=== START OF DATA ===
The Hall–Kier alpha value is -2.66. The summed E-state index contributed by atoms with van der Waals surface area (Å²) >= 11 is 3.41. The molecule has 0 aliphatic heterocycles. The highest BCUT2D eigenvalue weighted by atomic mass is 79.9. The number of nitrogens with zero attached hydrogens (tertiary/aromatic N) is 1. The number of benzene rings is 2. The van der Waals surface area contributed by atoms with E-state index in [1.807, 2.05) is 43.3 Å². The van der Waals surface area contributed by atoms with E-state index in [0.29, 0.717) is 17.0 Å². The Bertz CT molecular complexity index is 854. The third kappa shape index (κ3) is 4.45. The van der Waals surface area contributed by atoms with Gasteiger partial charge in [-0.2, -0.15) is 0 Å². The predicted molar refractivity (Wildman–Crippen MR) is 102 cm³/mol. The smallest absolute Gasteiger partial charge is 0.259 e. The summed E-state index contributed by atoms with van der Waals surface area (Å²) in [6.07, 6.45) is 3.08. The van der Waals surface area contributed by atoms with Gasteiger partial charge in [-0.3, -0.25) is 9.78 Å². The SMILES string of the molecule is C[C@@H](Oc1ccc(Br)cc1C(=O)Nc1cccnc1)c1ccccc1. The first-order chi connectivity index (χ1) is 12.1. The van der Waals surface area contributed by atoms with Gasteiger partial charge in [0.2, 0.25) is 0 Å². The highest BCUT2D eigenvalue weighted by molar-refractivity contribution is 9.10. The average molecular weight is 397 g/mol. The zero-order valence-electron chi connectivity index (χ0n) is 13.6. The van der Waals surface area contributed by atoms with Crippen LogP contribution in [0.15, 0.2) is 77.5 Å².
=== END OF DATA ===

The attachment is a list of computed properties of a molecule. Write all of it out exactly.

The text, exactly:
The Hall–Kier alpha value is -2.66. The summed E-state index contributed by atoms with van der Waals surface area (Å²) >= 11 is 3.41. The molecule has 0 aliphatic heterocycles. The highest BCUT2D eigenvalue weighted by atomic mass is 79.9. The number of nitrogens with zero attached hydrogens (tertiary/aromatic N) is 1. The number of benzene rings is 2. The van der Waals surface area contributed by atoms with E-state index in [1.807, 2.05) is 43.3 Å². The van der Waals surface area contributed by atoms with E-state index in [0.29, 0.717) is 17.0 Å². The Bertz CT molecular complexity index is 854. The third kappa shape index (κ3) is 4.45. The van der Waals surface area contributed by atoms with Gasteiger partial charge in [-0.2, -0.15) is 0 Å². The predicted molar refractivity (Wildman–Crippen MR) is 102 cm³/mol. The smallest absolute Gasteiger partial charge is 0.259 e. The summed E-state index contributed by atoms with van der Waals surface area (Å²) in [6.07, 6.45) is 3.08. The van der Waals surface area contributed by atoms with Gasteiger partial charge in [-0.3, -0.25) is 9.78 Å². The SMILES string of the molecule is C[C@@H](Oc1ccc(Br)cc1C(=O)Nc1cccnc1)c1ccccc1. The first-order chi connectivity index (χ1) is 12.1. The van der Waals surface area contributed by atoms with Gasteiger partial charge in [0.2, 0.25) is 0 Å². The highest BCUT2D eigenvalue weighted by molar-refractivity contribution is 9.10. The average molecular weight is 397 g/mol. The zero-order valence-electron chi connectivity index (χ0n) is 13.6. The van der Waals surface area contributed by atoms with Crippen LogP contribution in [0.15, 0.2) is 77.5 Å².